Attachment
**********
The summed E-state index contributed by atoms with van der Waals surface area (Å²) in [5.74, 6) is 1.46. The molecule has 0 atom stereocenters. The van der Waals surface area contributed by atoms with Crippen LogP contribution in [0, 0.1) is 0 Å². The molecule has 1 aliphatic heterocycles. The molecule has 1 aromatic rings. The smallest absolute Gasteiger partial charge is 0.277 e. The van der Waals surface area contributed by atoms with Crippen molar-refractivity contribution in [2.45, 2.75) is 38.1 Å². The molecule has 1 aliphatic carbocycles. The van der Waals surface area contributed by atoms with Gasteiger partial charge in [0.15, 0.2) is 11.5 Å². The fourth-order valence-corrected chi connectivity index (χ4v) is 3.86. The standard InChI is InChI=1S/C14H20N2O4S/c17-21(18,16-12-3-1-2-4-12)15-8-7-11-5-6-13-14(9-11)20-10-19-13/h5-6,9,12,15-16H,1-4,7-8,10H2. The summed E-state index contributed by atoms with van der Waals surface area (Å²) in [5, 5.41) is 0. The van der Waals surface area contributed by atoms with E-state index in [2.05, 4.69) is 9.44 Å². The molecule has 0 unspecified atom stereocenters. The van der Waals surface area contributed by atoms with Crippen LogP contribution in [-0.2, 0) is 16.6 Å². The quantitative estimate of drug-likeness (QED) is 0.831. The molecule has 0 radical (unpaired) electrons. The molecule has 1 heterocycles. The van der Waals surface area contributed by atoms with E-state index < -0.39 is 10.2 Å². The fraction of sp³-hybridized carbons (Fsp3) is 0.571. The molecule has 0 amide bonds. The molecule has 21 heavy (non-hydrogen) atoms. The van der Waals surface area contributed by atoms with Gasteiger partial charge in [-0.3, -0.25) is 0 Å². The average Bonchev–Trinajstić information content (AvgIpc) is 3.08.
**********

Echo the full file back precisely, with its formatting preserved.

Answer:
The summed E-state index contributed by atoms with van der Waals surface area (Å²) in [5.74, 6) is 1.46. The molecule has 0 atom stereocenters. The van der Waals surface area contributed by atoms with Crippen LogP contribution in [0, 0.1) is 0 Å². The molecule has 1 aliphatic heterocycles. The molecule has 1 aromatic rings. The smallest absolute Gasteiger partial charge is 0.277 e. The van der Waals surface area contributed by atoms with Crippen molar-refractivity contribution in [2.45, 2.75) is 38.1 Å². The molecule has 1 aliphatic carbocycles. The van der Waals surface area contributed by atoms with Gasteiger partial charge in [0.15, 0.2) is 11.5 Å². The fourth-order valence-corrected chi connectivity index (χ4v) is 3.86. The standard InChI is InChI=1S/C14H20N2O4S/c17-21(18,16-12-3-1-2-4-12)15-8-7-11-5-6-13-14(9-11)20-10-19-13/h5-6,9,12,15-16H,1-4,7-8,10H2. The summed E-state index contributed by atoms with van der Waals surface area (Å²) in [5, 5.41) is 0. The van der Waals surface area contributed by atoms with E-state index in [2.05, 4.69) is 9.44 Å². The molecule has 0 unspecified atom stereocenters. The van der Waals surface area contributed by atoms with Crippen LogP contribution in [-0.2, 0) is 16.6 Å². The quantitative estimate of drug-likeness (QED) is 0.831. The molecule has 0 radical (unpaired) electrons. The molecule has 1 heterocycles. The van der Waals surface area contributed by atoms with E-state index < -0.39 is 10.2 Å². The fraction of sp³-hybridized carbons (Fsp3) is 0.571. The molecule has 0 amide bonds. The molecule has 21 heavy (non-hydrogen) atoms. The van der Waals surface area contributed by atoms with Gasteiger partial charge in [-0.3, -0.25) is 0 Å². The average Bonchev–Trinajstić information content (AvgIpc) is 3.08.